WASHINGTON — Consensus is building among Republicans and Democrats in Congress to end the Trump administration’s policy of separating migrant children from their parents at the southern border, but the legislative path forward is far from clear.
President Donald Trump has put the onus on Congress to end the policy, and members from both parties are scrambling to come up with a solution — even though the administration could stop the practice at any moment.
Nearly two months into the implementation of the policy at the border, congressional members are sounding the alarm and vowing to find a solution as images of mothers being torn from their children permeate the news.
The issue poses a significant challenge to a Congress that has been unable to pass any significant immigration legislation for nearly 30 years. And the urgency has grown as Republicans fret about a backlash from midterm voters in less than six months.
The president is traveling to Capitol Hill on Tuesday to address House Republicans about their attempt to solve the Deferred Action for Childhood Arrivals program, known as DACA, but the separation of families is likely to take center stage, especially as many lawmakers continue to hear from constituents overwhelmingly opposed to the policy.
Still, the numerous solutions that have been floated have gained little consensus, with Republicans and Democrats at odds on the details. And members of both parties are frustrated and angry that the president has put them in the position of fixing something that he could solve.
“This immediate problem is being caused by Donald Trump and (Attorney General) Jeff Sessions,” Sen. Patrick Leahy, D-Vt., said. “They can quote the Bible and do all they want, (but) there’s no law that requires them to do that. They can fix it immediately and I wish they would.”
Trump said Monday that a solution could be quickly found if “Democrats come to the table.” And Department of Homeland Security Secretary Kristjen Nielsen said that “Congress alone” can fix the problem. Sen. Susan Collins, R-Maine, called that assertion “amazing.”
“That is not the case. Otherwise how could the previous two administrations have rejected this approach?” she rhetorically asked.
Democrats, many of whom have traveled to the border or visited detention centers in recent days, have united behind legislation that would prohibit separating children from their parents or guardian except in cases of abuse or trafficking. The Keep Families Together Act, sponsored by Sen. Dianne Feinstein, D-Calif., has the support of every Democrat in the Senate.
The partisan divide is evident. No Republican has signed onto the Democratic legislation, except for Rep. Mike Coffman of Colorado, who released a statement saying he was talking to Feinstein to join a companion bill in the House.
But most Republicans are discussing a series of other measures to address the situation, proving that, like most issues pertaining to immigration, a legislative fix is going to be difficult to achieve.
Democrats want to pass clean legislation that changes nothing but reins in the executive branch, prohibiting the administration from separating families.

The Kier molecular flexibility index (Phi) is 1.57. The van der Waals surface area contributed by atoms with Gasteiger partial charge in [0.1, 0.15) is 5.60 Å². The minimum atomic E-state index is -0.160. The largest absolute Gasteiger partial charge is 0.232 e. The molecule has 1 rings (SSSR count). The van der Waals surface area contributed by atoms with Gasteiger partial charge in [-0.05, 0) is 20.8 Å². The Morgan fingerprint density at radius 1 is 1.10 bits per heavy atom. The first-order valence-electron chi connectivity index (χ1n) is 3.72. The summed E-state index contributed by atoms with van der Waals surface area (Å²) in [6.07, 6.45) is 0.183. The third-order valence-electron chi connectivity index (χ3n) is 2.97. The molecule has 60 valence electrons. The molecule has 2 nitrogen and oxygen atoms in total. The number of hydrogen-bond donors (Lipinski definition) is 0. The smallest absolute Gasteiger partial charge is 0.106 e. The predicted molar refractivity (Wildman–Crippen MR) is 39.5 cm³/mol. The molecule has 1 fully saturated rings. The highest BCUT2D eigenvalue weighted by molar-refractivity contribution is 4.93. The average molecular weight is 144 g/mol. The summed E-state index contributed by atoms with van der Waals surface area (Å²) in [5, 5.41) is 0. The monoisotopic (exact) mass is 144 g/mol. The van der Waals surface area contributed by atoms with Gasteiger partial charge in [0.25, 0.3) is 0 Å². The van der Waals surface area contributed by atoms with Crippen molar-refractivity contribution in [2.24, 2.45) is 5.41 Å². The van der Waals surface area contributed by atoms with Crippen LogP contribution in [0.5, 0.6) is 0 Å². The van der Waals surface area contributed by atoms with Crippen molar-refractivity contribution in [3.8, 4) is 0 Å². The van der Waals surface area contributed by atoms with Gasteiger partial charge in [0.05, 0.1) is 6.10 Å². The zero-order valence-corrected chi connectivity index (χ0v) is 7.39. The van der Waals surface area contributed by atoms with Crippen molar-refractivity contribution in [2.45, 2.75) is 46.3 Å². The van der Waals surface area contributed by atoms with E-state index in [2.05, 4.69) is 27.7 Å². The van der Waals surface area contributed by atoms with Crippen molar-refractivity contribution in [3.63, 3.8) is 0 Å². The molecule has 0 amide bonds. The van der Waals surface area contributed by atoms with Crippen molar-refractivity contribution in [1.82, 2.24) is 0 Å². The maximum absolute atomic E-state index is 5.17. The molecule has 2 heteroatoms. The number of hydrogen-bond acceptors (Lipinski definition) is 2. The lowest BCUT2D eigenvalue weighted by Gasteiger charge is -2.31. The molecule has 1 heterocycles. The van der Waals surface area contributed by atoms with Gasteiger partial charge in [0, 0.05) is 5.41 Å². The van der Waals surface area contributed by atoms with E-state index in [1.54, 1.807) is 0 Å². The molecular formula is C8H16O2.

Republican solutions are attempting to remake a portion of the immigration process, which is likely to get little support from Democrats.
Sens. John Cornyn and Ted Cruz of Texas, both Republicans, have promoted their own separate bills to ensure that families are kept together. But their bills, still being crafted, address the detention system by expediting the hearings that determine if a family is deported or able to stay in the U.S.
“The answer is not what congressional Democrats are proposing: simply releasing illegal aliens and returning to the failed policy of ‘catch and release,’” Cruz wrote in a statement. “Rather, we should fix the backlog in immigration cases, remove the legal barriers to swift processing, and resolve asylum cases on an expedited basis.”
Cornyn, the second-ranking Republican in the Senate, said he agreed with the White House position that the policy needed to be changed by Congress, arguing the new policy simply reflects the Trump administration's adherence to the letter of the law. He said he hoped to have a bill in the coming weeks.
“Right now it’s just a handful of us," Cornyn told reporters. "but I think everybody understands the urgency of getting a solution."
At least three other Republican bills could be introduced in the Senate. And the House plans to take up two pieces of legislation on Thursday, primarily meant to solve the Deferred Action for Childhood Arrivals stalemate. Measures to address the separation of families have been added to both with the same solution — allow families to stay together but make it exponentially more difficult to obtain asylum, which is what most families crossing the border are seeking.
Meanwhile, lawmakers are feeling the pressure from constituents. Rep. Cheri Bustos, D-Ill., who represents a district that Trump won in 2016, said that 96 percent of calls into her office are from constituents who disagree with the policy. Of 130 calls in two days, her office says, only five said they support the president’s actions.
Sen. Tim Kaine, D-Va., predicted that public pressure on Trump will become too great and that Congress won’t have to intervene.
Kaine said he thinks the president "will eventually make a sniveling retreat from this policy," especially with his own wife, Melania, saying in a statement that she "hates to see children separated from their families."
“But the American public is not going to take this," Kaine said.